Habitat: Rainforest, swamp forest, mangroves, littoral forest and diverse riparian and riverine habitats

Conservation status: Not listed, but many areas where it occurs are protected 

Scientific name: Licuala ramsayi

Common names: Chakoro, native fan palm, Australian fan palm, Queensland palm, wedge-leaflet fan palm

Typical height: 10-20m

Climate: Grows best in frost-free, tropical or subtropical climates

Growing conditions: Moist fertile soil in part shade/shade


The fan palm (Licuala ramsayi) is an icon of the Daintree. This medium-sized, single-stemmed palm usually grows up to 15m in height, though it can reach 25m. It features a single, upright, and slim trunk that can be up to 20 centimetres thick. The top of the palm is adorned with expansive, fan-like foliage. These leaves, extending up to two meters, display delicate, feather-like segments that contribute to the palm's elegant look. The leaf segments are a vibrant green on the top side and have a silvery colour beneath. 

The palm also boasts an attractive floral display of cream blossoms, which are succeeded by red berries. It is commonly known as the wedge leaflet fan palm or the hessian hair fan palm. 


The Queensland fan palm (Licuala ramsayi) thrives in shaded areas of rainforest with abundant moisture.

While young, it has a preference for dense shade, but as it matures, it becomes capable of withstanding sunlight. Its growth rate is notably slow, requiring patience from the grower, but the outcome is rewarding. Licuala ramsayii is capable of enduring temperatures in the single digits for brief durations during the winter months, but it cannot survive frost.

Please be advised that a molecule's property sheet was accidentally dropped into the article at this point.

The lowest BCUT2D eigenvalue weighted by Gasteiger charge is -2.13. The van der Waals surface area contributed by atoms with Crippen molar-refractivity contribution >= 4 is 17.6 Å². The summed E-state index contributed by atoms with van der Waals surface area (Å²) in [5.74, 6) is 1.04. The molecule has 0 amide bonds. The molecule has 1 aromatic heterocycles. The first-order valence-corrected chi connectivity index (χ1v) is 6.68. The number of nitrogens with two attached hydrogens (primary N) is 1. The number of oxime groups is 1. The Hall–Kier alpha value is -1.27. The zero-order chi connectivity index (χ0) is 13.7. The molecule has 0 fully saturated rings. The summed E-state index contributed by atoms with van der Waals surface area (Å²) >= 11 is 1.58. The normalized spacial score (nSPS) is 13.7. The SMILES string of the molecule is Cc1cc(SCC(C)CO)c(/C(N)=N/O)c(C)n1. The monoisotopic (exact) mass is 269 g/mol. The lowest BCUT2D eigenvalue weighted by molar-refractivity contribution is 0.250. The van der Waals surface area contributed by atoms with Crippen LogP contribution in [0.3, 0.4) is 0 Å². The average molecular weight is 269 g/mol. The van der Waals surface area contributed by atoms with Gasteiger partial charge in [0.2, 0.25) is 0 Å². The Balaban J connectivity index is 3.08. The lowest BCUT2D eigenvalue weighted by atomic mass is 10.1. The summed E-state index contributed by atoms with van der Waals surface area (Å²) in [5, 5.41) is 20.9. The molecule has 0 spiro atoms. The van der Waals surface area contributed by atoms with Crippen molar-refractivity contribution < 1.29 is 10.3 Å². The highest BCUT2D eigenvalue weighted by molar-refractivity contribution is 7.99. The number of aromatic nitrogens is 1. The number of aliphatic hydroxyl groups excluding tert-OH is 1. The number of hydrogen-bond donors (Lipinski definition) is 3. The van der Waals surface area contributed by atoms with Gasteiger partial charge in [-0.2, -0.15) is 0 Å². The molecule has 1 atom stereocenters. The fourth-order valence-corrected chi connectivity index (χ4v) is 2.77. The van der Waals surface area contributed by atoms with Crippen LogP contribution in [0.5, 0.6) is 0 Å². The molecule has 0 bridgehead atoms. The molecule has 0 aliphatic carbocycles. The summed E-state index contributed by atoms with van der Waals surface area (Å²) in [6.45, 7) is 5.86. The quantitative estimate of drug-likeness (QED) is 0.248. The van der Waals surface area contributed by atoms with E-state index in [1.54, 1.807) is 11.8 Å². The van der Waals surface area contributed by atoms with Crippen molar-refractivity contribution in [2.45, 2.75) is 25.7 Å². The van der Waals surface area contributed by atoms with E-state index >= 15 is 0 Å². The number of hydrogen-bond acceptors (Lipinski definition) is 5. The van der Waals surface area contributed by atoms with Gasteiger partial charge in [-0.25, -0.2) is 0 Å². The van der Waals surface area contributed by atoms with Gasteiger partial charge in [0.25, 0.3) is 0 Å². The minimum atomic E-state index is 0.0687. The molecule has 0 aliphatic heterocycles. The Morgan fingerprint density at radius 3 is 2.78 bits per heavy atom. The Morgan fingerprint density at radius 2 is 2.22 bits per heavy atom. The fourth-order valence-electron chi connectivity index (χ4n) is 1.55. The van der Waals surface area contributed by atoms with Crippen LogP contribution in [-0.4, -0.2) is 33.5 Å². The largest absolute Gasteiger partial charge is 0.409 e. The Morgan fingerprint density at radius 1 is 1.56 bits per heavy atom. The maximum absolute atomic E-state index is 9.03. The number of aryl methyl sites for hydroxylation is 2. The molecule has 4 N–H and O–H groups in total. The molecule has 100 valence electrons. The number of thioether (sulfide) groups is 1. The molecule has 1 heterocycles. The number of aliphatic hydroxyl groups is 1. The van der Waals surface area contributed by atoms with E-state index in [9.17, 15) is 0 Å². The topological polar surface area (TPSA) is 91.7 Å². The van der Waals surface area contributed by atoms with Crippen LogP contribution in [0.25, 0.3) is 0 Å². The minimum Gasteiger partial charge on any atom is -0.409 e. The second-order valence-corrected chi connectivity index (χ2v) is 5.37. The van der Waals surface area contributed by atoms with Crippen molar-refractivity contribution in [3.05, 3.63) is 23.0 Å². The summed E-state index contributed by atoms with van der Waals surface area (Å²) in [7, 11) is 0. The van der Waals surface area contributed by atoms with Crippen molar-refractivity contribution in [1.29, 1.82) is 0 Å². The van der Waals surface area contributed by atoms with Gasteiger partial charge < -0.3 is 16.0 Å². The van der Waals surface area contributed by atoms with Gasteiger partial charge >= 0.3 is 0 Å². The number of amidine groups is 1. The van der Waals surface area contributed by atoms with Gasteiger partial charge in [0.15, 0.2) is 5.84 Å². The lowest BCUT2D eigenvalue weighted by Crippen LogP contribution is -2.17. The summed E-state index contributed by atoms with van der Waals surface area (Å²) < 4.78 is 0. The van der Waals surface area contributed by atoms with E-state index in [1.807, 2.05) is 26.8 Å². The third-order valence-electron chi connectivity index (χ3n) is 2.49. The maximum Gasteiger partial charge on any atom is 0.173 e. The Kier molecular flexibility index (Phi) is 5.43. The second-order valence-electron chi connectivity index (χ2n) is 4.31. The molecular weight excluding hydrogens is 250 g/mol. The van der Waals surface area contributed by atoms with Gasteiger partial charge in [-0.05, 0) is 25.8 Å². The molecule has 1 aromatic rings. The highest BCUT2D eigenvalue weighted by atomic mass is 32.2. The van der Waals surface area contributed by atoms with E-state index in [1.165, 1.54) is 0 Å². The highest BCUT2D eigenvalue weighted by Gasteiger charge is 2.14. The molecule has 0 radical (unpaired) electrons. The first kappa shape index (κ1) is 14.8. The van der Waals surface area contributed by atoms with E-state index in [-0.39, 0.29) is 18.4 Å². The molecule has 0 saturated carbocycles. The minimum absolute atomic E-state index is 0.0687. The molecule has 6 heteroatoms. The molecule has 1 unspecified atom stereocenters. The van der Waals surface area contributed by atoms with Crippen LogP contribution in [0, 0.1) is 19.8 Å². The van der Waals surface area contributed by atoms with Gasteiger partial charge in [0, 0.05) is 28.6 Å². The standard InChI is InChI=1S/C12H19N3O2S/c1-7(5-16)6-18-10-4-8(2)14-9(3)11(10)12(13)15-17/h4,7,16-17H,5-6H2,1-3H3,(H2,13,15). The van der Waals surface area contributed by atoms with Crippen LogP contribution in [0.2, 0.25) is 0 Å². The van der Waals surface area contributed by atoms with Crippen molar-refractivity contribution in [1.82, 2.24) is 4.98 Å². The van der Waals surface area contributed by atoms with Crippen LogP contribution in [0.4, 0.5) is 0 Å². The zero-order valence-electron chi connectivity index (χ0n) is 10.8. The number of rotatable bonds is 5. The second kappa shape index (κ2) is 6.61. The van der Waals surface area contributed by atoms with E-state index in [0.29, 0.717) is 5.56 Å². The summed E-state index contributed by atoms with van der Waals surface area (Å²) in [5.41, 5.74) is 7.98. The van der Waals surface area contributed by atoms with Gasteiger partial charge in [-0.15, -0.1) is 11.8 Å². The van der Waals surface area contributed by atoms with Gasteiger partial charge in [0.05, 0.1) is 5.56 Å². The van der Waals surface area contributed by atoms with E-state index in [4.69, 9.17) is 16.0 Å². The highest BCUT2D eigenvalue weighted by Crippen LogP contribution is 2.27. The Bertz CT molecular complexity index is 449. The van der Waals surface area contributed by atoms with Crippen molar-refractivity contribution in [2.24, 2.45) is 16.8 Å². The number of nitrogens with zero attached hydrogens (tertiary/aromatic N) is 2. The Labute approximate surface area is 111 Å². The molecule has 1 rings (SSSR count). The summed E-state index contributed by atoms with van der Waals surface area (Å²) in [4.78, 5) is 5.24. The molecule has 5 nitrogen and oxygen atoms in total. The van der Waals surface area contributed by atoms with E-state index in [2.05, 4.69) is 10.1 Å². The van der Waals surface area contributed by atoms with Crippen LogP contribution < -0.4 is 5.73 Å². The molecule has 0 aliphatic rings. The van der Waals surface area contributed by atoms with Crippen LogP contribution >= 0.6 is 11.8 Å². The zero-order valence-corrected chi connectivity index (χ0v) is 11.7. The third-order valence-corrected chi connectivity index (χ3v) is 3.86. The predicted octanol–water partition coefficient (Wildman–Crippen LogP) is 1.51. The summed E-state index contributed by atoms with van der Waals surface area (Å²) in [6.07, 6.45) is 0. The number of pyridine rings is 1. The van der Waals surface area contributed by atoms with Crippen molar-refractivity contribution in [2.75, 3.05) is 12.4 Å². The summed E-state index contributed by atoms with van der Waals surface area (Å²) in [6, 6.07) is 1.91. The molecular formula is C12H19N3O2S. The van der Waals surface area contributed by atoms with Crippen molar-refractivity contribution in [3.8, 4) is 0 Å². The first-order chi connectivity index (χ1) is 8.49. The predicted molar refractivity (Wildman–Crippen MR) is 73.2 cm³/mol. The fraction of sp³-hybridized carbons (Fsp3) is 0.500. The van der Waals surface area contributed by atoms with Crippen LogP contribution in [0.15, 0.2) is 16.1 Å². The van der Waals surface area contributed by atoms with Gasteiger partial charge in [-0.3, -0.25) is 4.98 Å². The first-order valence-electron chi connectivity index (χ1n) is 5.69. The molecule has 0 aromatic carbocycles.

This palm species is native to the north-eastern region of Queensland, ranging approximately from Cooktown to Ingham. The primary habitats of Licuala ramsayi are around Mission Beach (notably the Licuala Rainforest), as well as in Tully, near the Daintree River, and around Cape Tribulation.

Growth and threats

Typically, this palm begins its growth in the lower forest layers and ascends to brighter areas as it surpasses the tree canopy. In South-East Queensland, where humidity levels are often low, excessive sunlight can harm the plant. Similar to its Licuala counterparts, the Queensland fan palm is sensitive to wind. It's worth noting that for this species, having split leaves is a common trait. 

This palm experiences minimal issues with pests and diseases. It tends to attract mealybugs at certain times throughout the year and has a slight vulnerability to scale insects. Although it is a riparian plant, it is susceptible to oedema and root rot if the soil remains overly wet, particularly during the colder season.

Protection of freehold land in the Daintree Lowland Rainforest ensures populations of iconic Daintree plants and animals, including the fan palm (Licuala ramsayi), are managed for conservation. Please, donate now to help us protect this vital habitat. 

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